When I read it ten years ago, Nick Hornby’s soccer memoir Fever Pitch seemed a superb account of life as a sports fan, something I had never been. Now that I am one, I reread the book to see how it fits. Bad dreams when your team plays badly? Check. (The ’04 Lynx made the playoffs, but led the league in turnovers.) “The value of investing time and emotion in things I cannot control, and of belonging to a community whose aspirations I share completely and uncritically”? Check. A potential league championship for a team around .500 as “something you either believe in or you don’t”? Check. (For the first-ever Lynx playoff game in 2003, the team distributed dish towels that read “BELIEVE.” We stood in the upper deck, waved the towels, and watched our team edge out the heavily favored two-time champion L.A. Sparks.)
In other ways, though, Hornby describes the opposite of a typical W follower. Even accounting for transatlantic differences, Hornby depicts the culture, the atmosphere, even the history of sports fandom, that devotees of the W can avoid—“the overwhelming maleness of it all,” for example, or “the benefits of liking football at school.”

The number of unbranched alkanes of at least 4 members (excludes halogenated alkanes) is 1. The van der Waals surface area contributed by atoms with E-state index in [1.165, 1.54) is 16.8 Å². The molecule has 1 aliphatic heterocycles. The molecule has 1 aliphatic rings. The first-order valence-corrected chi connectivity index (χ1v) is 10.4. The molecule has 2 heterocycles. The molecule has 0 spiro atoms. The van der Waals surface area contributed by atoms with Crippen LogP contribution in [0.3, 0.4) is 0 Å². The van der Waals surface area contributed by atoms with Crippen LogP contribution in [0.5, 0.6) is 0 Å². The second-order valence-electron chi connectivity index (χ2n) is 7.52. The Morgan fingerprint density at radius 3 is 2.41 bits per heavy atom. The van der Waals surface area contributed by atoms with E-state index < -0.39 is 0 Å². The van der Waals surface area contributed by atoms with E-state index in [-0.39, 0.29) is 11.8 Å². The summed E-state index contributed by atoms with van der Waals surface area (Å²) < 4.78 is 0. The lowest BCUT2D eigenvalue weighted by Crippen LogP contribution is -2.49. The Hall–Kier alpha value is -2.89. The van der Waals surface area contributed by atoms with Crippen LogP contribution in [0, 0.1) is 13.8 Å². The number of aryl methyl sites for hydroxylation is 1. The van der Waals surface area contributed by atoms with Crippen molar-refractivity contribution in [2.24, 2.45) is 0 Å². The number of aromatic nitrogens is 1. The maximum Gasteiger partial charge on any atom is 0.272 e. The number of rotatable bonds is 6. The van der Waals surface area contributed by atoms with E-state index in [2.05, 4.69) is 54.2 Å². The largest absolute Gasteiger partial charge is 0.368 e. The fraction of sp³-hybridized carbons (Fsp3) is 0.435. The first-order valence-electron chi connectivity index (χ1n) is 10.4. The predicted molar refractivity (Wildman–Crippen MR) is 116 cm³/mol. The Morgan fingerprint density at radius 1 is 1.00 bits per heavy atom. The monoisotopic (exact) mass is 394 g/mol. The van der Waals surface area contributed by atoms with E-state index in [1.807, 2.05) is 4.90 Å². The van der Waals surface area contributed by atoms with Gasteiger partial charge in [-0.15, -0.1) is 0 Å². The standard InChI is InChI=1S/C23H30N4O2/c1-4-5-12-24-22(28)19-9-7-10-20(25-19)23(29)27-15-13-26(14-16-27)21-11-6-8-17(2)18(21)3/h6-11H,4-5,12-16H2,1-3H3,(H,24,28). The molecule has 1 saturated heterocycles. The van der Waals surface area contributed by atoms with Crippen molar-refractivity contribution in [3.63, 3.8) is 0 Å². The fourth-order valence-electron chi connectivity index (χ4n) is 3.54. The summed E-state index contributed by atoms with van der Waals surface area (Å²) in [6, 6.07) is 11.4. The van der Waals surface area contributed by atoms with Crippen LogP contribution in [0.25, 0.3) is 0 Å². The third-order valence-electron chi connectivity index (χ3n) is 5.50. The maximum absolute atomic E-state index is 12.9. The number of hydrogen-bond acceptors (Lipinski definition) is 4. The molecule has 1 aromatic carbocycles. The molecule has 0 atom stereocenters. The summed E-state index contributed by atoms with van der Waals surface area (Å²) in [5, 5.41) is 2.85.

Those of us who follow women’s hoops are not often asked why we like basketball; instead, we’re asked why we care about the women’s game as much as or more than the men’s. Many of us are, simply, attached to the idea of women’s sports. Many are former or current players themselves. Others are mothers and fathers of girls who play; antisexist men who love basketball and don’t want to see themselves, or their sport, as an all-male world; and women (gay and straight) who enjoy seeing women’s strength, speed, and physical skill. (Clubs differ wildly in how they treat their gay fans: the New York Liberty has given lesbians the cold shoulder, but the Lynx printed T-shirts—I own one—for Minneapolis Pride Day.)